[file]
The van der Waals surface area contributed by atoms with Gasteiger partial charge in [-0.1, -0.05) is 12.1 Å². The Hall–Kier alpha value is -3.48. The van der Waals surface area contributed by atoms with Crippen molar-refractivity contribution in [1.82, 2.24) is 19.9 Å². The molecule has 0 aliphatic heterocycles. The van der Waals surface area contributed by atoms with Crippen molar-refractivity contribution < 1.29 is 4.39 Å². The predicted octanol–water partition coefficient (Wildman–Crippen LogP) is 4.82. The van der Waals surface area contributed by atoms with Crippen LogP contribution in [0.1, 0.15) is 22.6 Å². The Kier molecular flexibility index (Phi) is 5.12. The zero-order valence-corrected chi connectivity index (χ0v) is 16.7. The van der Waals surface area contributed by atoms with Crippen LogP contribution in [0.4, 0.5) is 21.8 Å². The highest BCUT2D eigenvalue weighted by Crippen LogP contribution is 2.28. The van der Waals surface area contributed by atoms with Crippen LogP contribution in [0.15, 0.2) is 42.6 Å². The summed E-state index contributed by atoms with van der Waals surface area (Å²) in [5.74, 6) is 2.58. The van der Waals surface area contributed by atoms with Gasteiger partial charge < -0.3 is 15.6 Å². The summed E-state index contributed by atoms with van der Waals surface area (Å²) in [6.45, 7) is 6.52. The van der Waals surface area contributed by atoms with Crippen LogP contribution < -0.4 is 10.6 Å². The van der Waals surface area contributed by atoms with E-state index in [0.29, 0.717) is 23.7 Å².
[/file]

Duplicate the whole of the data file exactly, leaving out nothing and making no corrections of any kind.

The van der Waals surface area contributed by atoms with Gasteiger partial charge in [-0.1, -0.05) is 12.1 Å². The Hall–Kier alpha value is -3.48. The van der Waals surface area contributed by atoms with Crippen molar-refractivity contribution in [1.82, 2.24) is 19.9 Å². The molecule has 0 aliphatic heterocycles. The van der Waals surface area contributed by atoms with Crippen molar-refractivity contribution < 1.29 is 4.39 Å². The predicted octanol–water partition coefficient (Wildman–Crippen LogP) is 4.82. The van der Waals surface area contributed by atoms with Crippen LogP contribution in [0.1, 0.15) is 22.6 Å². The Kier molecular flexibility index (Phi) is 5.12. The zero-order valence-corrected chi connectivity index (χ0v) is 16.7. The van der Waals surface area contributed by atoms with Crippen LogP contribution in [0.4, 0.5) is 21.8 Å². The highest BCUT2D eigenvalue weighted by Crippen LogP contribution is 2.28. The van der Waals surface area contributed by atoms with Crippen LogP contribution in [0.15, 0.2) is 42.6 Å². The summed E-state index contributed by atoms with van der Waals surface area (Å²) in [5.74, 6) is 2.58. The van der Waals surface area contributed by atoms with Gasteiger partial charge < -0.3 is 15.6 Å². The summed E-state index contributed by atoms with van der Waals surface area (Å²) in [6.45, 7) is 6.52. The van der Waals surface area contributed by atoms with Crippen LogP contribution < -0.4 is 10.6 Å². The van der Waals surface area contributed by atoms with E-state index in [0.29, 0.717) is 23.7 Å².